Bitcoin’s Short-Lived Spike; Russia Gets Tougher On Crypto

Get Forbes’ top crypto and blockchain stories delivered to your inbox every week for the latest news on bitcoin, other major cryptocurrencies and enterprise blockchain adoption.


Bitcoin surged past $10,000 to a peak of $10,429 Monday evening, its highest point since February, as protests against racial injustice rocked the U.S. But it only stayed there for less than 24 hours before a sudden collapse toward $9,000 on Tuesday. Coinbase, the largest exchange in the U.S., once again crashed amid the volatility

Bitcoin enjoyed modest gains the rest of the week, but a sustained move above $10,000 remains elusive. It has approached that level several times since the beginning of May and surpassed it on two occasions, seemingly uncorrelated with typical market-moving news.

One prominent bitcoin analyst, who goes by the pseudonym PlanB and tweets models to more than 100,000 followers, is still bullish, expecting the price to hit $100,000 by the end of 2021.


Popular podcaster Joe Rogan rebuked Google
’s targeted advertising
 on his podcast this week, referencing a $5 billion lawsuit that was just filed against the search engine giant, and offered the cryptocurrency-powered Brave as an alternative. Brave launched in 2017 after a $35 million ICO, and users receive tokens for voluntarily watching ads from partner brands, but it otherwise blocks ads and website trackers. It has 15 million monthly active users and has added 1.5 million in the last two months.


The Russian government posted an updated version of its proposed law regulating digital assets this week, adding more restrictions to the industry. The law would prohibit the circulation of all cryptocurrencies, as well as their mining and advertising, though simply owning it will not necessarily be a crime. Some Russian crypto enthusiasts are hopeful that there is still room for interpretation in the law to allow for regulated security token offerings in the future.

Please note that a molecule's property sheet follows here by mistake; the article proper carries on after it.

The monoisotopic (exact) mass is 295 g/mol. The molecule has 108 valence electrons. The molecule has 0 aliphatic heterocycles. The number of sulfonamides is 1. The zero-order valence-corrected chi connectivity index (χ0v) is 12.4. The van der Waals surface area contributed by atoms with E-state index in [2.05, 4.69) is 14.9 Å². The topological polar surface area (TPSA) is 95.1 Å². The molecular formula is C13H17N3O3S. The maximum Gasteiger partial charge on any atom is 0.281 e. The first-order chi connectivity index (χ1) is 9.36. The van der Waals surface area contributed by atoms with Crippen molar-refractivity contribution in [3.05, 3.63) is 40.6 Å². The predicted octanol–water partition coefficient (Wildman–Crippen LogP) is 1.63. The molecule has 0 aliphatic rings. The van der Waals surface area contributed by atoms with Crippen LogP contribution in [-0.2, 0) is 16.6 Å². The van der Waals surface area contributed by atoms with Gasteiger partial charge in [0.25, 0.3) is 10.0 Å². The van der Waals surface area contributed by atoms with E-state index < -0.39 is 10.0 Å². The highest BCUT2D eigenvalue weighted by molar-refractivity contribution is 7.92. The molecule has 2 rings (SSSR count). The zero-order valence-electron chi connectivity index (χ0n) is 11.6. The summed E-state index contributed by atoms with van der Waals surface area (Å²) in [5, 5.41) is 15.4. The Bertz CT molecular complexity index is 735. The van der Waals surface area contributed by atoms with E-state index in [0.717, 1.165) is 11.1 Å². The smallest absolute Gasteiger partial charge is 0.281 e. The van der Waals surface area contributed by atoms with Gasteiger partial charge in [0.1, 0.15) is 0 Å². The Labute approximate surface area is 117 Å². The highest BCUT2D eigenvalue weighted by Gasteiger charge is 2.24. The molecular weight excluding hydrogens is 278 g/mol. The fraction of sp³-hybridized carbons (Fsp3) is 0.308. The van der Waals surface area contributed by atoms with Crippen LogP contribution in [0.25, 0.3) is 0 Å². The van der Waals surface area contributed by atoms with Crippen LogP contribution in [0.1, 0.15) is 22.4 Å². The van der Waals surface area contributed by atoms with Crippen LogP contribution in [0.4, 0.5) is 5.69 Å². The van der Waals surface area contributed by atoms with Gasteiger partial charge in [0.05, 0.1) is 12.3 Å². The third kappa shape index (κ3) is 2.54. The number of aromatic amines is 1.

JPMorgan has come a long way since CEO Jamie Dimon called bitcoin a “fraud” in 2017. A new book set to be released in January 2021, Kings of Crypto, reveals that Dimon has been holding secret meetings with Coinbase CEO Brian Armstrong since 2018. The Wall Street Journal reported in May that JPMorgan is offering its services to Coinbase and rival exchange Gemini, and America’s biggest bank launched its own stablecoin last year.

Plus, startups like BitTorrent, Audius and VideoCoin are already using blockchain to help entertainers distribute content and live-stream events. Here’s how blockchain can supercharge the burgeoning streaming economy on a larger scale.


Blockchain forensics firm CipherTrace revealed that there was an uptick in crypto thefts in the first five months of 2020 in its spring anti-money laundering report, though coronavirus-related frauds offering fake PPE products to lure victims were “not the main cause.” Most of the money stolen can be traced to one WoToken Ponzi schemer who defrauded more than 715,000 people of about $1 billion worth of crypto at current prices.


Expecting a spike in bitcoin? Investors say it may take time [Reuters]

Bitcoin Die-Hards Revisit Roots With Virtual Conference Giveaway [Bloomberg]

Meet the U.S. Senate Candidate Who’s Invested in Bitcoin Since 2013 [CoinDesk]

Source Link